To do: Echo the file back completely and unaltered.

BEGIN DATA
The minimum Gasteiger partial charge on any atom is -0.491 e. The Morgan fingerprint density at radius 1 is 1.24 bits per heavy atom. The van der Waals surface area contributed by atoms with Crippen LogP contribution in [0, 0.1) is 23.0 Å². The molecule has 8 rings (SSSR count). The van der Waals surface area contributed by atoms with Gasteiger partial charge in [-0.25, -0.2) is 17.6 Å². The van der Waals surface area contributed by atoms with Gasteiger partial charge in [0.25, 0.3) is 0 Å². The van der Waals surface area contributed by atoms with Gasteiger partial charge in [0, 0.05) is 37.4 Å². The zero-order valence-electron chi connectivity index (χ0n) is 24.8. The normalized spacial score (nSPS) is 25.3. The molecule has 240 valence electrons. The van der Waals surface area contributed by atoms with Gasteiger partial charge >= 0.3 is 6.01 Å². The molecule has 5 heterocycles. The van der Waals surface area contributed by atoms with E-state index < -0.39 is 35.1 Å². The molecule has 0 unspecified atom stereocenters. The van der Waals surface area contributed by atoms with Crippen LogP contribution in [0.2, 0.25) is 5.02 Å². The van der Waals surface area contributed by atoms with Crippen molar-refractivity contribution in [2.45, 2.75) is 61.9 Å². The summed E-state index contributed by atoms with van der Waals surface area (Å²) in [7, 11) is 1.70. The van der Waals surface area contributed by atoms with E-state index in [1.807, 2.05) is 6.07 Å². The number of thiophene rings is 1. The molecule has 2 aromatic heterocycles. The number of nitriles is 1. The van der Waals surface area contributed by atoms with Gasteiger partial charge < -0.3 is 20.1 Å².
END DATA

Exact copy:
The minimum Gasteiger partial charge on any atom is -0.491 e. The Morgan fingerprint density at radius 1 is 1.24 bits per heavy atom. The van der Waals surface area contributed by atoms with Crippen LogP contribution in [0, 0.1) is 23.0 Å². The molecule has 8 rings (SSSR count). The van der Waals surface area contributed by atoms with Gasteiger partial charge in [-0.25, -0.2) is 17.6 Å². The van der Waals surface area contributed by atoms with Gasteiger partial charge in [0.25, 0.3) is 0 Å². The van der Waals surface area contributed by atoms with Gasteiger partial charge in [0, 0.05) is 37.4 Å². The zero-order valence-electron chi connectivity index (χ0n) is 24.8. The normalized spacial score (nSPS) is 25.3. The molecule has 240 valence electrons. The van der Waals surface area contributed by atoms with Gasteiger partial charge >= 0.3 is 6.01 Å². The molecule has 5 heterocycles. The van der Waals surface area contributed by atoms with E-state index < -0.39 is 35.1 Å². The molecule has 0 unspecified atom stereocenters. The van der Waals surface area contributed by atoms with Crippen LogP contribution in [0.2, 0.25) is 5.02 Å². The van der Waals surface area contributed by atoms with Crippen molar-refractivity contribution in [2.45, 2.75) is 61.9 Å². The summed E-state index contributed by atoms with van der Waals surface area (Å²) in [7, 11) is 1.70. The van der Waals surface area contributed by atoms with E-state index in [1.807, 2.05) is 6.07 Å². The number of thiophene rings is 1. The molecule has 2 aromatic heterocycles. The number of nitriles is 1. The van der Waals surface area contributed by atoms with Gasteiger partial charge < -0.3 is 20.1 Å².